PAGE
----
Monday, September 23, 2013


I am working on a story about suicide.

It's a good story — no, scratch that, it's a great story — and when people see it and read it they will feel it to the core. Or so I hope. Mad reporting and writing skeels, don't fail me now.

Reporting this story has been difficult on a personal level; it has stirred up ghosts and made them restless. Old habits remain buried, thank God (I am adamant about that one, at least) but I've been forced to reflect once more on my lack of faith and what it means to shuffle off this coil into the dark.

It has made me feel not just alone, but lonely. I feel the affable mask sliding off my face and I grab for it to keep the fiction from falling away completely. But I know I'm fooling no one.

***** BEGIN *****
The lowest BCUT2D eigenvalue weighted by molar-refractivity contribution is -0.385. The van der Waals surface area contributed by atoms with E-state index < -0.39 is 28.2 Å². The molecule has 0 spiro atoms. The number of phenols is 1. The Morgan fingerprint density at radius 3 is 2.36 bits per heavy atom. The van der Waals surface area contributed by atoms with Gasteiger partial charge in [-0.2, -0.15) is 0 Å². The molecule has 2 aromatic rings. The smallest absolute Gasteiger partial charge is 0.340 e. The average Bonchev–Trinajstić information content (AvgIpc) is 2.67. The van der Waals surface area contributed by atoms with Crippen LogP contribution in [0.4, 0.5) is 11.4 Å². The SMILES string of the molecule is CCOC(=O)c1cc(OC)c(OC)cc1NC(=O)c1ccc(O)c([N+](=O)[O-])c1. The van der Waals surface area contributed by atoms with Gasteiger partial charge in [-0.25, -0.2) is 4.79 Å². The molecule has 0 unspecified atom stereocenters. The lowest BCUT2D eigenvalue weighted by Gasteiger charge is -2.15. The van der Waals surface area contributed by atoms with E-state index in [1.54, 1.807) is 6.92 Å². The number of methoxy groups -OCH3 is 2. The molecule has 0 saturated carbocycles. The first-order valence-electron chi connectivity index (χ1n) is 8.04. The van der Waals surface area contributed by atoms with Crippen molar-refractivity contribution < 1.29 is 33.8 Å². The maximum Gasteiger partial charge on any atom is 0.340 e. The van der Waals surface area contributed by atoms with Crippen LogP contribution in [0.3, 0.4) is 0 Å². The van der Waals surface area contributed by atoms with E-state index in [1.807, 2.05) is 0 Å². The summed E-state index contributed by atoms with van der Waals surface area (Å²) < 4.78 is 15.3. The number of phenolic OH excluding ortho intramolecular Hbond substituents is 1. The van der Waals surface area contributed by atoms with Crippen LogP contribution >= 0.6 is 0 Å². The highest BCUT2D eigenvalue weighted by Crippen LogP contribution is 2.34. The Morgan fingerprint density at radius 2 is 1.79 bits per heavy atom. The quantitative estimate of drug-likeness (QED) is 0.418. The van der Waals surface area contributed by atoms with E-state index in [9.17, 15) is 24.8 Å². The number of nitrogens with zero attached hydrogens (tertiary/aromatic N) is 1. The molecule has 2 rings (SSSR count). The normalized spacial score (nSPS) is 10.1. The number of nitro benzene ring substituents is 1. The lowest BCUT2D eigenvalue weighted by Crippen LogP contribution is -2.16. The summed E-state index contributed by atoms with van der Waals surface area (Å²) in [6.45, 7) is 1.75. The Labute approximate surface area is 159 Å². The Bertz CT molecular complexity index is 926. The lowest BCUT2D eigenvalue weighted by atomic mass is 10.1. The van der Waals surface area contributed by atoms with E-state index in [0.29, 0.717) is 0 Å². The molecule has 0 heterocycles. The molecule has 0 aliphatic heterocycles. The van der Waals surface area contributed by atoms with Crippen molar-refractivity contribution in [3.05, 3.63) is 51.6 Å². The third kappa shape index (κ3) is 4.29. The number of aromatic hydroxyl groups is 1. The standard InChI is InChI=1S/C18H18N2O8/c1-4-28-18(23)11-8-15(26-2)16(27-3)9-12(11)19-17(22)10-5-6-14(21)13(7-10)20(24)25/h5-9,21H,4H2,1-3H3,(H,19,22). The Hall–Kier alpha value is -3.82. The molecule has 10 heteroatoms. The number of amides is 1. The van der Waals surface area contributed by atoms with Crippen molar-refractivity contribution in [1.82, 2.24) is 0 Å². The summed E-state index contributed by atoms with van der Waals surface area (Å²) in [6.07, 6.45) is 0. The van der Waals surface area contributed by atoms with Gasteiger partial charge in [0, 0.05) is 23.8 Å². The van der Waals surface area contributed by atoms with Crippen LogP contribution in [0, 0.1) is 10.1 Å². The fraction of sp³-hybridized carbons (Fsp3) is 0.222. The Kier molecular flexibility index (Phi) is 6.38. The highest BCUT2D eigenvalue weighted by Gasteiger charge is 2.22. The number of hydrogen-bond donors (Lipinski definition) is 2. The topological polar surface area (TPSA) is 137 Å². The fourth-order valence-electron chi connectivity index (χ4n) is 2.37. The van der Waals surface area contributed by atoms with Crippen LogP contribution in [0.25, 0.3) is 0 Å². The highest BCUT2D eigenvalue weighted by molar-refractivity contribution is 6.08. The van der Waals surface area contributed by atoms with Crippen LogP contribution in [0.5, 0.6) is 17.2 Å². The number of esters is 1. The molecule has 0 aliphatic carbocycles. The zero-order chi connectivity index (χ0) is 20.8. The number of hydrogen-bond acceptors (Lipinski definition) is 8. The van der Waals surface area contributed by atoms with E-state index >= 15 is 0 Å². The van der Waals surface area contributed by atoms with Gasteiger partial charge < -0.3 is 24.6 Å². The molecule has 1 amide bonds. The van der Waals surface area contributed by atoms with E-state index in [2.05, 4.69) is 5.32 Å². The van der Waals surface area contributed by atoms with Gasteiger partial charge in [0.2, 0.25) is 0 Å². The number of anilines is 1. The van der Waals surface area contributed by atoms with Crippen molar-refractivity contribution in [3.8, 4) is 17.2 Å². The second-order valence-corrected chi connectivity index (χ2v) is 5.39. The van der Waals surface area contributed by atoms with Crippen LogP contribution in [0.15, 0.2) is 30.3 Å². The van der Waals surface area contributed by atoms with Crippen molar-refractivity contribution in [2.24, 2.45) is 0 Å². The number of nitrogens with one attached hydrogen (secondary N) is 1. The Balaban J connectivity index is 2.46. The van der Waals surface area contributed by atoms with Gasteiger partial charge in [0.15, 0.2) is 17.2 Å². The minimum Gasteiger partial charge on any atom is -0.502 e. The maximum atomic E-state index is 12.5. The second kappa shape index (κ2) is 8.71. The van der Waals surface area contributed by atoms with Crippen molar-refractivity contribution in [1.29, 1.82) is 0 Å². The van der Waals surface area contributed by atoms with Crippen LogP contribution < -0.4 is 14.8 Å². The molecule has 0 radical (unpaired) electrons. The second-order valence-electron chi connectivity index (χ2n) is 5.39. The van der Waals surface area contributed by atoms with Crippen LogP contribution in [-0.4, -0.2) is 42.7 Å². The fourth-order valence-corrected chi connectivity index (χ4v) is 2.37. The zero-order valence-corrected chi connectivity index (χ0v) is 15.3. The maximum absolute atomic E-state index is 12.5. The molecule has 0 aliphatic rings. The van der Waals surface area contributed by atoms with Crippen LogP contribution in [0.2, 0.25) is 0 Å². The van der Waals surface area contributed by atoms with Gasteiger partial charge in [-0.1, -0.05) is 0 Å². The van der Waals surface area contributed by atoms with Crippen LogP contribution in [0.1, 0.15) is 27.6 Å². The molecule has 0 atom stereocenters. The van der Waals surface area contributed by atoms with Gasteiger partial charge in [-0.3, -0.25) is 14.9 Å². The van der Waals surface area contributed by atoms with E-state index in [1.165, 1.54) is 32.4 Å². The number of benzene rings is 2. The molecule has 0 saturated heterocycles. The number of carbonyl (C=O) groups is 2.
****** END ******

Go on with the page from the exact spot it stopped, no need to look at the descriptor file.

Sometimes I find myself staring off into space, recalling a life that now seems like it happened to someone else. On Facebook I've slipped into reminiscing about once-upon-a-time things from my professional life. Events from my personal life will stay boxed up inside my heart — some things will forever be sacred — but even the act of being noble has become excruciating. I feel like such a fool. I wonder why I'm still here. I wonder if any of the things I've done ever meant anything when they happened.

All of this to say: it's easy to think of reporters as callous assholes just in it for the story. That's not true.

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